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PassGAN: A Deep Learning Approach to Password Guessing

Password guessing tools (HashCat and John the Ripper) enable users to check millions, even billions of passwords per second against password hashes. When a password is “hashed”, it is turned into a scrambled representation of itself. A user’s password is taken and the hash value is derived from a combination of the given password and a key known to the site or service. Password guessing tools make it easy to identify weak passwords when stored in this hash form. The effectiveness of the guessing software relies on its ability to test large numbers of highly likely passwords against each password hash. “Instead of exhaustively trying all possible character combinations, password guessing tools use words from dictionaries and previous password leaks as candidate passwords.” Newer, flashier password guessing tools use Markov models in conjunction with defined heuristics for password transformations (combinations of multiple words, mixed letter case and leet speak — using numbers as characters in a word e.g., il0v3you) to generate a large amount of new ‘highly likely’ passwords.

This method is relatively successful, however, the heuristics are ill-constructed and are based on intuitions about users' password choices as opposed to actual data. It also has limited scalability, as developing new rules and heuristics takes time, and requires a lot of domain knowledge.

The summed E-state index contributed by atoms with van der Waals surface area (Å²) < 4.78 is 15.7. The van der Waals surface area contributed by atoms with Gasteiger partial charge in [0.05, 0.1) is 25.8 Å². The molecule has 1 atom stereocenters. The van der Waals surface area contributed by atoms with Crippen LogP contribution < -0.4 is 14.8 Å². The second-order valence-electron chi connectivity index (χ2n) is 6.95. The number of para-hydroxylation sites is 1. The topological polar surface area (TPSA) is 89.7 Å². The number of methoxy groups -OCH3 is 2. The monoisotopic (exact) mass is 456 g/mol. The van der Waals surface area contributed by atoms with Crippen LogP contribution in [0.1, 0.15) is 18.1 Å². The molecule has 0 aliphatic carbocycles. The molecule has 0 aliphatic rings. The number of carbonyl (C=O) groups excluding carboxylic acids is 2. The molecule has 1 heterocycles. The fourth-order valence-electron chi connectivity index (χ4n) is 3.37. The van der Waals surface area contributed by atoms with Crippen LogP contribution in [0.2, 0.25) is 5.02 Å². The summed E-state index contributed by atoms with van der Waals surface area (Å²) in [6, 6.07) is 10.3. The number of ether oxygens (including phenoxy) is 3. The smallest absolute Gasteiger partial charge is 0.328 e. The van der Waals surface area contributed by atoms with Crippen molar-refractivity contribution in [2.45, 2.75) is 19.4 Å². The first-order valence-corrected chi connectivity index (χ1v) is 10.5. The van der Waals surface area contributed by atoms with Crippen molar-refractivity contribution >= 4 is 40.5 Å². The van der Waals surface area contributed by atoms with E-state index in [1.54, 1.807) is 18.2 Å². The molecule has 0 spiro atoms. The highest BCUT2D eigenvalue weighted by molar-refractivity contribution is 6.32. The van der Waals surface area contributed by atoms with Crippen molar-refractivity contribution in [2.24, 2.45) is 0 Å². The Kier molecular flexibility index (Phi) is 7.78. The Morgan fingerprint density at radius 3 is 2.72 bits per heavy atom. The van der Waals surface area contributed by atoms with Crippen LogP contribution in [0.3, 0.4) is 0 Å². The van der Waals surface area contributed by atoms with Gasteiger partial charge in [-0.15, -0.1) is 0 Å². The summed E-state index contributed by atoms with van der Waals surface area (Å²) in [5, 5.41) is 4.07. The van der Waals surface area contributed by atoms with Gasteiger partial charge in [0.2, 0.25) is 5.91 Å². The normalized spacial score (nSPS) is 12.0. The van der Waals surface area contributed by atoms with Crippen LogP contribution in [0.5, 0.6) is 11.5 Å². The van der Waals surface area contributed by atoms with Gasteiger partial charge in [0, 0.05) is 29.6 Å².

A word about GANs…

Generative Adversarial Networks (GANs) belong to the family of deep learning models known as generative models. This simply means that these models have the ability to generate new content. GAN model architecture is actually two sub-models: a generator model, and a discriminator model.

Generator — Model used to generate new, likely samples from the problem domain.

Discriminator — Model used to classify samples as real (from domain) or fake (from the generator).

The Generator model takes a fixed-length random vector as input and uses it to generate a sample in the domain. This vector is drawn randomly from a Gaussian distribution and is used as the starting point for the generative process. After training, points in this n-dimensional vector space will correspond to points in the problem domain, basically representing a compressed version of the data distribution. Once trained, the generator can be used to produce new samples.